5 reasons to support regenerative agriculture
At Farmers Farm, we know that if we want a future in farming, we can’t just reduce our impact on the land. Farming sustainably is not enough. We must go a step further and try to return the majority of resources used to the soil.
Intensive crop and livestock farms, while responding to a model of high productivity, are devastating for the environment and human communities. They abuse and overexploit natural resources, serving only the demands of the market and benefiting large agro-industrial companies (seed and pesticide producers, importers, food distributors, meat integrators, etc.). In addition, they also lapidate the options for sustainable development of rural territories.
In the case of small farmers like us, the environmental impact is minimal. We live and work in the countryside, attentive to the needs of the territory.
Many of the agricultural practices that our farmers have carried out all their lives can be included in regenerative agriculture. Such as manuring, grazing their crops, irrigating naturally according to rainfall, or tending their own beehives. In general, regenerative agriculture is many different processes with a single goal: to stop environmental devastation and reverse the damage caused by industrialized farms.
What are our motives for promoting regenerative agriculture in our crops?
Modern industrial food production is at the root of many of the environmental and health problems we face today. In tune with the AlVelAl initiative, we at Farmers Farm want to combat these problems by regenerating our most valuable assets: soil and water.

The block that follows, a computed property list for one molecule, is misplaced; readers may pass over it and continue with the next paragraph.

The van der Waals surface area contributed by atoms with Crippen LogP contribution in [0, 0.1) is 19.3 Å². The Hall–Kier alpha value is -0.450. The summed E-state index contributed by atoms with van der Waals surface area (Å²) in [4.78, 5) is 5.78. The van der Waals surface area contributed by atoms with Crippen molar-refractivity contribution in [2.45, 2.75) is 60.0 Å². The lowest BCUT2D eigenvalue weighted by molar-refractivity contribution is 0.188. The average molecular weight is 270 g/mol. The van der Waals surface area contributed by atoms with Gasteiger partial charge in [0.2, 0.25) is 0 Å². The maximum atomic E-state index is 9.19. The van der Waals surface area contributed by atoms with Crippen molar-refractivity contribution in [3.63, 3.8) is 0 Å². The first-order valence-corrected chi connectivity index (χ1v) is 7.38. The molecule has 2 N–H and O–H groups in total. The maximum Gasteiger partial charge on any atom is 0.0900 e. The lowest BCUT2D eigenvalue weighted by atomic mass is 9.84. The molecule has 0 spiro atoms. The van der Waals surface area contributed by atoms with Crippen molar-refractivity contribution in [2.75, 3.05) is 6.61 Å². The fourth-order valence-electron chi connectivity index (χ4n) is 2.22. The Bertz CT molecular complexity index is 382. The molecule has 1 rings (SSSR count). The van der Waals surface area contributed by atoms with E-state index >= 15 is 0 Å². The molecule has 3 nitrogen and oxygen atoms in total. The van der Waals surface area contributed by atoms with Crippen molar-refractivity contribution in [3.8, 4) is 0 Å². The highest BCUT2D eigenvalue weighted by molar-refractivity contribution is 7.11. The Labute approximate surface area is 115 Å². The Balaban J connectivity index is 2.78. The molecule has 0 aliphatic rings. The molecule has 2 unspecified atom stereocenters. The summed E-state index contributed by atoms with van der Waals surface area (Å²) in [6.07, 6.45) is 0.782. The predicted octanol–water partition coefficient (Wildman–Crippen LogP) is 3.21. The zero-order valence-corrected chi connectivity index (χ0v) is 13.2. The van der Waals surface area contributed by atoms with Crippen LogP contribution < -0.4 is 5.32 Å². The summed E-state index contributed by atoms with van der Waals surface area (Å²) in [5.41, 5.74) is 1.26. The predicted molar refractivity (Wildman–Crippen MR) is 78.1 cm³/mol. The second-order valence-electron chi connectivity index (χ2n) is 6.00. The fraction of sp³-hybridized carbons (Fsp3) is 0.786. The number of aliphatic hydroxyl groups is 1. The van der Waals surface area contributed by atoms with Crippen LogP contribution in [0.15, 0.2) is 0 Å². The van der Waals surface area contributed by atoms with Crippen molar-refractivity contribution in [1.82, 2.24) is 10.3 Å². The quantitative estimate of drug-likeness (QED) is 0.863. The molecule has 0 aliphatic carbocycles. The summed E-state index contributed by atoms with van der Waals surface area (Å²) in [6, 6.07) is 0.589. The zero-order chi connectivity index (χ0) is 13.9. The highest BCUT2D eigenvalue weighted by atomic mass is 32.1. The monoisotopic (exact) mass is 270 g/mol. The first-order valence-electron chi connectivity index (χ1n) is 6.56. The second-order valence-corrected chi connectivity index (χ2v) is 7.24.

1_ Regenerative farming has many benefits, and the one that has the greatest impact on human health is the improvement in the quality of the food we eat. Because in regenerative agriculture no chemicals, such as pesticides, are used. All food is produced organically and ecologically. In addition, as it is committed to crop diversity, it also increases the nutritional value.
2_ Another reason for choosing regenerative agriculture is the fight against climate change. Industrial food production emits 26% of greenhouse gases, which are responsible for global warming. Regenerative crops not only greatly reduce this percentage, but also try to retain carbon dioxide in the soil. Regenerative compost, cover crops and/or perennial plants are generally used so that the bare soil is never exposed.
3_ Along these lines, one of the fundamental pillars of regenerative agriculture is to deal with drought. Precisely, the aim is to increase infiltration and retention of rainwater in the soil through vegetation covers, ditches and ponds. In the Granada Geopark area, which has an average rainfall of 300 mm per year, it is vital to curb runoff and minimize desertification.
4_ As any regenerative farm must protect nature in addition to producing crops, it is important that it tries to contribute to biodiversity. For example with grassland regeneration and the integration of grazing. Livestock, which must be organic and respect animal welfare standards, is a very enriching element in regenerative crops, because it increases soil organic matter.
5_ And finally, regenerative agriculture contributes to the development of local rural economies. And more so in the case of our farmers, taking into account that many of their crops are located in the Altiplano of Granada, an area classified by the European Union as depopulated and disadvantaged.
We do not need more reasons. All of us who are part of the Farmers Farm project are thinking about re-creating the future with a regenerative culture as a base.